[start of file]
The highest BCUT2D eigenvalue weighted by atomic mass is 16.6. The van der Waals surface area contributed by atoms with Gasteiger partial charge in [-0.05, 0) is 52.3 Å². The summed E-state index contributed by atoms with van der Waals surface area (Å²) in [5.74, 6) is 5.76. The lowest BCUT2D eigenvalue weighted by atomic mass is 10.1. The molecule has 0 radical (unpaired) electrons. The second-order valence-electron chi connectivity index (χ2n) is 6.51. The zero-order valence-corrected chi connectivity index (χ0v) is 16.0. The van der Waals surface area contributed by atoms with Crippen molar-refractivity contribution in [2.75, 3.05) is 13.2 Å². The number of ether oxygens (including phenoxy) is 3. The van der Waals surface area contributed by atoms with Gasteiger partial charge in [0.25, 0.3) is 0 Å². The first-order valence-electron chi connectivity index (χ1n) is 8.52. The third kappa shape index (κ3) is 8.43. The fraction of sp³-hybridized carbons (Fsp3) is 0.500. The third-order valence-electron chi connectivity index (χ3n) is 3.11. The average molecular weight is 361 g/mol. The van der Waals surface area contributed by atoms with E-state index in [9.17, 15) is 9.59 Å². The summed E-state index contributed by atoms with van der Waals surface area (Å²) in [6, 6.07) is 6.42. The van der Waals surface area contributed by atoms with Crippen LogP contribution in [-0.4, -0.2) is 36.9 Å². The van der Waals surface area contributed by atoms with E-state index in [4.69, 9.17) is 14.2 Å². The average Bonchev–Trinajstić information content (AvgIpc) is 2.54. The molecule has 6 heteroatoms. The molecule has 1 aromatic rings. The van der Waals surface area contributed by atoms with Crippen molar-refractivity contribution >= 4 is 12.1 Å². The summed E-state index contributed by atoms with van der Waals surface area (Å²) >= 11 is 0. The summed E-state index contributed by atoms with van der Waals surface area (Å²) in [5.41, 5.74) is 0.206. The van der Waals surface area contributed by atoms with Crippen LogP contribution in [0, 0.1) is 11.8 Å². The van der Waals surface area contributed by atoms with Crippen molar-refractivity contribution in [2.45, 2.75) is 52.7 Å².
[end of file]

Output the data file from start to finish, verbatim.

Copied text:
The highest BCUT2D eigenvalue weighted by atomic mass is 16.6. The van der Waals surface area contributed by atoms with Gasteiger partial charge in [-0.05, 0) is 52.3 Å². The summed E-state index contributed by atoms with van der Waals surface area (Å²) in [5.74, 6) is 5.76. The lowest BCUT2D eigenvalue weighted by atomic mass is 10.1. The molecule has 0 radical (unpaired) electrons. The second-order valence-electron chi connectivity index (χ2n) is 6.51. The zero-order valence-corrected chi connectivity index (χ0v) is 16.0. The van der Waals surface area contributed by atoms with Crippen molar-refractivity contribution in [2.75, 3.05) is 13.2 Å². The number of ether oxygens (including phenoxy) is 3. The van der Waals surface area contributed by atoms with Gasteiger partial charge in [0.25, 0.3) is 0 Å². The first-order valence-electron chi connectivity index (χ1n) is 8.52. The third kappa shape index (κ3) is 8.43. The fraction of sp³-hybridized carbons (Fsp3) is 0.500. The third-order valence-electron chi connectivity index (χ3n) is 3.11. The average molecular weight is 361 g/mol. The van der Waals surface area contributed by atoms with E-state index in [9.17, 15) is 9.59 Å². The summed E-state index contributed by atoms with van der Waals surface area (Å²) in [6, 6.07) is 6.42. The van der Waals surface area contributed by atoms with Crippen LogP contribution in [-0.4, -0.2) is 36.9 Å². The van der Waals surface area contributed by atoms with E-state index in [4.69, 9.17) is 14.2 Å². The average Bonchev–Trinajstić information content (AvgIpc) is 2.54. The molecule has 6 heteroatoms. The molecule has 1 aromatic rings. The van der Waals surface area contributed by atoms with Crippen molar-refractivity contribution >= 4 is 12.1 Å². The summed E-state index contributed by atoms with van der Waals surface area (Å²) >= 11 is 0. The summed E-state index contributed by atoms with van der Waals surface area (Å²) in [5.41, 5.74) is 0.206. The van der Waals surface area contributed by atoms with Crippen LogP contribution in [0, 0.1) is 11.8 Å². The van der Waals surface area contributed by atoms with Crippen molar-refractivity contribution in [2.45, 2.75) is 52.7 Å².